The result of all this, coupled with the convergence between the right and left spectrums of economic ideology (at least in practice, both have gravitated to the centre), has been the decline of economics and the emergence of other factors as driving force of politics. Zakaria points to the work of Ronald Inglehart and Pippa Norris who document the rise of right and left-wing populism in Europe since 1960s,
The most striking findings of the paper are about the decline of economics as the pivot of politics. The way politics are thought about today is still shaped by the basic twentieth-century left-right divide. Left-wing parties are associated with increased government spending, a larger welfare state, and regulations on business... Voting patterns traditionally reinforced this ideological divide, with the working class opting for the left and middle and upper classes for the right. Income was usually the best predictor of a person’s political choices. Inglehart and Norris point out that this old voting pattern has been waning for decades... Today, an American’s economic status is a bad predictor of his or her voting preferences. His or her views on social issues—say, same-sex marriage—are a much more accurate guide to whether he or she will support Republicans or Democrats... Noneconomic issues—such as those related to gender, race, the environment—have greatly increased in importance...
This convergence in economic policy has contributed to a situation in which the crucial difference between the left and the right today is cultural... The shift began, as Inglehart and Norris note, in the 1970s, when young people embraced a postmaterialist politics centered on self-expression and issues related to gender, race, and the environment. They challenged authority and established institutions and norms, and they were largely successful in introducing new ideas and recasting politics and society. But they also produced a counterreaction. The older generation, particularly men, was traumatized by what it saw as an assault on the civilization and values it cherished and had grown up with. These people began to vote for parties and candidates that they believed would, above all, hold at bay these forces of cultural and social change. In Europe, that led to the rise of new parties. In the United States, it meant that Republicans began to vote more on the basis of these cultural issues than on economic ones. The Republican Party had lived uneasily as a coalition of disparate groups for decades, finding a fusion between cultural and economic conservatives and foreign policy hawks. But then, the Democrats under Clinton moved to the center, bringing many professionals and white-collar workers into the party’s fold. Working-class whites, on the other hand, found themselves increasingly alienated by the cosmopolitan Democrats and more comfortable with a Republican Party that promised to reflect their values on “the three Gs”—guns, God, and gays.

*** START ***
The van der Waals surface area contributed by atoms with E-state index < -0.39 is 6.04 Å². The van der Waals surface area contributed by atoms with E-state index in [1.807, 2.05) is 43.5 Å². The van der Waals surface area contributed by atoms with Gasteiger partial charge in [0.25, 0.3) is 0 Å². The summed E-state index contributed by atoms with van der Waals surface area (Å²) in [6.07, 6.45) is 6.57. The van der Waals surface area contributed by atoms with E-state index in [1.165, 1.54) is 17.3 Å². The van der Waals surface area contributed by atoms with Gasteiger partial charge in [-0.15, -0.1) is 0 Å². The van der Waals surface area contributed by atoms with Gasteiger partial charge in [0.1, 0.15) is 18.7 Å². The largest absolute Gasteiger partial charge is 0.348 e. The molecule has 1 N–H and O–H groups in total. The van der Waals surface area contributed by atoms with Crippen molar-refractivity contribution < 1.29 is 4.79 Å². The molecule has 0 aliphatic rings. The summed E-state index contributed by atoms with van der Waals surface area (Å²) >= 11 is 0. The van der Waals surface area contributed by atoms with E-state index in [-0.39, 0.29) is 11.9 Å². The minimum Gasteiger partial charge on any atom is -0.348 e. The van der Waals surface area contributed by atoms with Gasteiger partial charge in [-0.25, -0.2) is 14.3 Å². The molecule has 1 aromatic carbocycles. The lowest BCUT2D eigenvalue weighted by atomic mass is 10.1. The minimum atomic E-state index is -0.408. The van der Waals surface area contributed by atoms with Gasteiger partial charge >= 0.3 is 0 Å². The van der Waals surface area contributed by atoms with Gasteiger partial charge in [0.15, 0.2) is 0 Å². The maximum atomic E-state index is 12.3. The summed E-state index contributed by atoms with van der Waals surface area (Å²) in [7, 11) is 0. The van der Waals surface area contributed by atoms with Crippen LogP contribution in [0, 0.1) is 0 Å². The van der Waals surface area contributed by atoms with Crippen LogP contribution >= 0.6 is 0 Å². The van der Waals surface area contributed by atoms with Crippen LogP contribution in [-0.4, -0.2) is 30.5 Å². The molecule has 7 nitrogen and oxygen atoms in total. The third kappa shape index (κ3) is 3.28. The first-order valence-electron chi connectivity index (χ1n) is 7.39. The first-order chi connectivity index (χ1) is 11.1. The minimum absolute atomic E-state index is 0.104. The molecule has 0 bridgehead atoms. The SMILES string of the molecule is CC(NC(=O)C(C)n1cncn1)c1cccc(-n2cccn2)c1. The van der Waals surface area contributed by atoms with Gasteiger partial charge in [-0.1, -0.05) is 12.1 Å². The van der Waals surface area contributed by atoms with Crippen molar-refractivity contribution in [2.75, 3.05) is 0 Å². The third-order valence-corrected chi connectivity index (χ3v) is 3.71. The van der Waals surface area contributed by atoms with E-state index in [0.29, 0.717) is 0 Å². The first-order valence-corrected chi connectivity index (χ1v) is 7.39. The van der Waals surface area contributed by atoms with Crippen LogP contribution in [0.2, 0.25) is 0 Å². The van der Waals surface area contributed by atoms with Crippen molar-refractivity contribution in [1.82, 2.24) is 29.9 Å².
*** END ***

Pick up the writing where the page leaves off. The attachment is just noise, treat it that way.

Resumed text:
Immigration, the "final frontier of globalisation", has become the rallying point for the latest spurt in the rising trend of non-economic populism.